Puss in Boots: The Last Wish (2022) Review!!

Synopsis – Puss in Boots discovers that his passion for adventure has taken its toll: he has burned through eight of his nine lives. Puss sets out on an epic journey to find the mythical Last Wish and restore his nine lives.

My Take – For about a decade, the ‘Shrek’ franchise undoubtedly dominated the box office, and at the time was the only animated juggernaut franchise which took on the Disney-Pixar series of films despite comparatively diminishing returns and quality, something which visibly sat in with Shrek the Third (2007) and Shrek Forever After (2010).

And though one would have thought that the franchise was dead in the water, at least feature film wise, following the release of its spin off Puss in Boots (2011), an exceedingly ugly and unfunny romp that is best left as a forgotten footnote of DreamWorks’ excellent animated output, eleven years later, the sassy Spanish feline voiced by Antonio Banderas has surprisingly returned for another fairy tale-busting adventure after being stuck in development hell following the release of the latter.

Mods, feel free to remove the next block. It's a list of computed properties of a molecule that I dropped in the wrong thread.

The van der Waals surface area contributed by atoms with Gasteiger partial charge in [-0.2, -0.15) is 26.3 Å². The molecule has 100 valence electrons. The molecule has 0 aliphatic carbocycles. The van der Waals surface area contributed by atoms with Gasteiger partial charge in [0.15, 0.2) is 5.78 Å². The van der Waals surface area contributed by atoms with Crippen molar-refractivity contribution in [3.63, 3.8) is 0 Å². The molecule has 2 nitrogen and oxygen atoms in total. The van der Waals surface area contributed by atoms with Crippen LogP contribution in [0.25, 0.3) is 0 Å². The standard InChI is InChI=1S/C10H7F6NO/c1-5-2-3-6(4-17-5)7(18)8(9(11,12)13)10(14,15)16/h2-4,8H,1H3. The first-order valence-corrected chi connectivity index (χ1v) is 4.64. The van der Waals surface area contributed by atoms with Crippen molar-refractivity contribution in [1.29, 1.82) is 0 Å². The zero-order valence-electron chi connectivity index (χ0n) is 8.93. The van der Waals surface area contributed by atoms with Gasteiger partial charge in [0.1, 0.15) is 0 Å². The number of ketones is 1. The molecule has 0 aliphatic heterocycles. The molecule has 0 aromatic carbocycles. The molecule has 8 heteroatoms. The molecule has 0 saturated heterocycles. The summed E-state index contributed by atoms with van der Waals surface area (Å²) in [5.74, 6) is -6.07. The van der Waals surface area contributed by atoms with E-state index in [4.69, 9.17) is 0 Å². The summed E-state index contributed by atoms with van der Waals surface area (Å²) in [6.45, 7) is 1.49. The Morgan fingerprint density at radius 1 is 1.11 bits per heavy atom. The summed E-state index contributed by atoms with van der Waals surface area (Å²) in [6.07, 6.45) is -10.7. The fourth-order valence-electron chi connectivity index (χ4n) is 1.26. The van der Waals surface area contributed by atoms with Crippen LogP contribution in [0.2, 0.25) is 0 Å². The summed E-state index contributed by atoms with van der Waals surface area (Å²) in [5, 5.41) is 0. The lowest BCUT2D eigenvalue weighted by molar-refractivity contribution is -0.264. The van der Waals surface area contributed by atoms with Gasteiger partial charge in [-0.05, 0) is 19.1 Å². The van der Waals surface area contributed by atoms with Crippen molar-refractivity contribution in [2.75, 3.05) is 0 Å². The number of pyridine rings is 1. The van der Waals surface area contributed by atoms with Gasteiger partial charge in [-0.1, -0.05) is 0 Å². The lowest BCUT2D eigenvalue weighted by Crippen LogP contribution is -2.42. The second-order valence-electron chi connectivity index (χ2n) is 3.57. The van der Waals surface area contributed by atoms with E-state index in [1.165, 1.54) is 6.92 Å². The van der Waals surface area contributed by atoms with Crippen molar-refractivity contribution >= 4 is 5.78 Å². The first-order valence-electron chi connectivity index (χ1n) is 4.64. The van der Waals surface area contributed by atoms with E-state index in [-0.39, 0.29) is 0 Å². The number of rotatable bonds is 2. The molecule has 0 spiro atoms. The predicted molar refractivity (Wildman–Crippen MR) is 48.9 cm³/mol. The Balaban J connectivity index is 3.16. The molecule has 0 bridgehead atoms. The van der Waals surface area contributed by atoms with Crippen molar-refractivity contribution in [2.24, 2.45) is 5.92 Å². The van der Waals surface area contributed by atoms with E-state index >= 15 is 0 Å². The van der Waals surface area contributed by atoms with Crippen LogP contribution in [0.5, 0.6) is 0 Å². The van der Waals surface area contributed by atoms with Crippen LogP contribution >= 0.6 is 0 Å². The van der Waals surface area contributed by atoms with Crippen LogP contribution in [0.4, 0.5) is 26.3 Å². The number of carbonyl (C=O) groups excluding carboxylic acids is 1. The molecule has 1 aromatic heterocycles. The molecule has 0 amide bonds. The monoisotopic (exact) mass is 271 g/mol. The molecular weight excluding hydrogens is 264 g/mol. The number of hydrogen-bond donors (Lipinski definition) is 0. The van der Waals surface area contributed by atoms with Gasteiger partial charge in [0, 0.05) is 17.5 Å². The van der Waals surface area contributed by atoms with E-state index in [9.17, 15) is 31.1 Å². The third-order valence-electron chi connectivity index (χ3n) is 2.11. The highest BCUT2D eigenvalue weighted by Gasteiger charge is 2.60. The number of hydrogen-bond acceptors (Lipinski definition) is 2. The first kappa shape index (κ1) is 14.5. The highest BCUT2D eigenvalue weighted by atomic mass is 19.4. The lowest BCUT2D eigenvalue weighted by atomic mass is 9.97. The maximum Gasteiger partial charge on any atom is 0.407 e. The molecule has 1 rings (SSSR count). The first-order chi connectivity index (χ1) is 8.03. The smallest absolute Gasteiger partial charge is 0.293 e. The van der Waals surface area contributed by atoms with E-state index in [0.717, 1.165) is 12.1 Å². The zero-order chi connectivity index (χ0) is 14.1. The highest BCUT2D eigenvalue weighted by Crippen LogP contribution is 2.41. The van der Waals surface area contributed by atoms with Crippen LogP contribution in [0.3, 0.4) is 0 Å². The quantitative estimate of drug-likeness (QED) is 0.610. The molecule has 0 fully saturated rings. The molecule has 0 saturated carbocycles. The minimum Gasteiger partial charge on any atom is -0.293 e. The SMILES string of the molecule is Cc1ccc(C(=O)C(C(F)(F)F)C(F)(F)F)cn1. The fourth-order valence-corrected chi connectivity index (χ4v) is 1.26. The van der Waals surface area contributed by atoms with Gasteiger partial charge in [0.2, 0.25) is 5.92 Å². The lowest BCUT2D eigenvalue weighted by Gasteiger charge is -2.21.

However the bigger surprise is how the sequel significantly improves upon its predecessor, with spectacular animation and a plot worthy of the franchise. Directed by Joel Crawford and Januel Mercado, and written by Paul Fischer, Tommy Swerdlow and Tom Wheeler, the film succeeds in bringing back the familiar yet exciting chaotic energy last seen in Shrek 2 (2004) as it throws in a new set of familiar nursery rhymes and beloved children’s fables to entertaining ends.

While the film is strung around by dynamic animation and lively voice work, its biggest win comes in the form of bravely approaching the topic of death while still delivering wonderful scenes of slapstick, resulting in an exciting and highly amusing effort for both children and adults.

With gorgeous visuals that pop out of the screen, animation that blends 3D and 2D in exhilarating ways to deliver thrilling action scenes, and a poignant yet life-affirming story, this sequel is without a doubt one of the best animated films of the year, and a great return to form for the franchise.